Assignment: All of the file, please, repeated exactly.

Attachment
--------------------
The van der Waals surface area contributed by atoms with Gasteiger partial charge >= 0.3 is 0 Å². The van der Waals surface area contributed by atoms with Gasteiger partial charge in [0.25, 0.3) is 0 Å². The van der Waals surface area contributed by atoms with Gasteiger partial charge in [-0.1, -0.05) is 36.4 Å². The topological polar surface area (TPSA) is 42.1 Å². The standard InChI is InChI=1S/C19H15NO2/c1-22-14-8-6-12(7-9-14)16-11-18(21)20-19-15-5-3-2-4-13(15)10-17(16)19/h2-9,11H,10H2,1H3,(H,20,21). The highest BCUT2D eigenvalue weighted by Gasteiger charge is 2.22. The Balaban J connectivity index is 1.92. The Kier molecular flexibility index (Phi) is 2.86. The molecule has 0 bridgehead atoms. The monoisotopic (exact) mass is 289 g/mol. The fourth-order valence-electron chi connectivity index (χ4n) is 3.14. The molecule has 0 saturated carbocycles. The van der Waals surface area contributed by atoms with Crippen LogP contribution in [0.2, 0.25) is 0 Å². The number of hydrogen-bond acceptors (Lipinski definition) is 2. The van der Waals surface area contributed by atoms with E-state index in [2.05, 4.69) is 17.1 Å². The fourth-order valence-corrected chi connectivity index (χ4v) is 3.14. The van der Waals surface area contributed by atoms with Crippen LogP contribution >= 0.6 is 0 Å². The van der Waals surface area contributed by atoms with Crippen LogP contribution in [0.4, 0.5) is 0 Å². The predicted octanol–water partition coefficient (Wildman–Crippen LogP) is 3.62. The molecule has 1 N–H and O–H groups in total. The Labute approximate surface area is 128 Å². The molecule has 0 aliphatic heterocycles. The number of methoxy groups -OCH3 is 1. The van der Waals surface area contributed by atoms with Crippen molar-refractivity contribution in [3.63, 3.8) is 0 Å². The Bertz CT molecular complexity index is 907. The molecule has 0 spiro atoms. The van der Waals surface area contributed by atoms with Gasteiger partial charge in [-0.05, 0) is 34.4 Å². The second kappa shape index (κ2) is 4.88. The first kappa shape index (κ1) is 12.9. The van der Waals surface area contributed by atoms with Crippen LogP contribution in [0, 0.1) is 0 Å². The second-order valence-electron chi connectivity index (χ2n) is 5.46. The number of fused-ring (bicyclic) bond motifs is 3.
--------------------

The van der Waals surface area contributed by atoms with Gasteiger partial charge >= 0.3 is 0 Å². The van der Waals surface area contributed by atoms with Gasteiger partial charge in [0.25, 0.3) is 0 Å². The van der Waals surface area contributed by atoms with Gasteiger partial charge in [-0.1, -0.05) is 36.4 Å². The topological polar surface area (TPSA) is 42.1 Å². The standard InChI is InChI=1S/C19H15NO2/c1-22-14-8-6-12(7-9-14)16-11-18(21)20-19-15-5-3-2-4-13(15)10-17(16)19/h2-9,11H,10H2,1H3,(H,20,21). The highest BCUT2D eigenvalue weighted by Gasteiger charge is 2.22. The Balaban J connectivity index is 1.92. The Kier molecular flexibility index (Phi) is 2.86. The molecule has 0 bridgehead atoms. The monoisotopic (exact) mass is 289 g/mol. The fourth-order valence-electron chi connectivity index (χ4n) is 3.14. The molecule has 0 saturated carbocycles. The van der Waals surface area contributed by atoms with Crippen LogP contribution in [0.2, 0.25) is 0 Å². The number of hydrogen-bond acceptors (Lipinski definition) is 2. The van der Waals surface area contributed by atoms with E-state index in [2.05, 4.69) is 17.1 Å². The fourth-order valence-corrected chi connectivity index (χ4v) is 3.14. The van der Waals surface area contributed by atoms with Crippen LogP contribution >= 0.6 is 0 Å². The van der Waals surface area contributed by atoms with Crippen LogP contribution in [0.4, 0.5) is 0 Å². The predicted octanol–water partition coefficient (Wildman–Crippen LogP) is 3.62. The molecule has 1 N–H and O–H groups in total. The Labute approximate surface area is 128 Å². The molecule has 0 aliphatic heterocycles. The number of methoxy groups -OCH3 is 1. The van der Waals surface area contributed by atoms with Crippen molar-refractivity contribution in [3.63, 3.8) is 0 Å². The Bertz CT molecular complexity index is 907. The molecule has 0 spiro atoms. The van der Waals surface area contributed by atoms with Gasteiger partial charge in [-0.05, 0) is 34.4 Å². The second kappa shape index (κ2) is 4.88. The first kappa shape index (κ1) is 12.9. The van der Waals surface area contributed by atoms with Crippen LogP contribution in [0, 0.1) is 0 Å². The second-order valence-electron chi connectivity index (χ2n) is 5.46. The number of fused-ring (bicyclic) bond motifs is 3.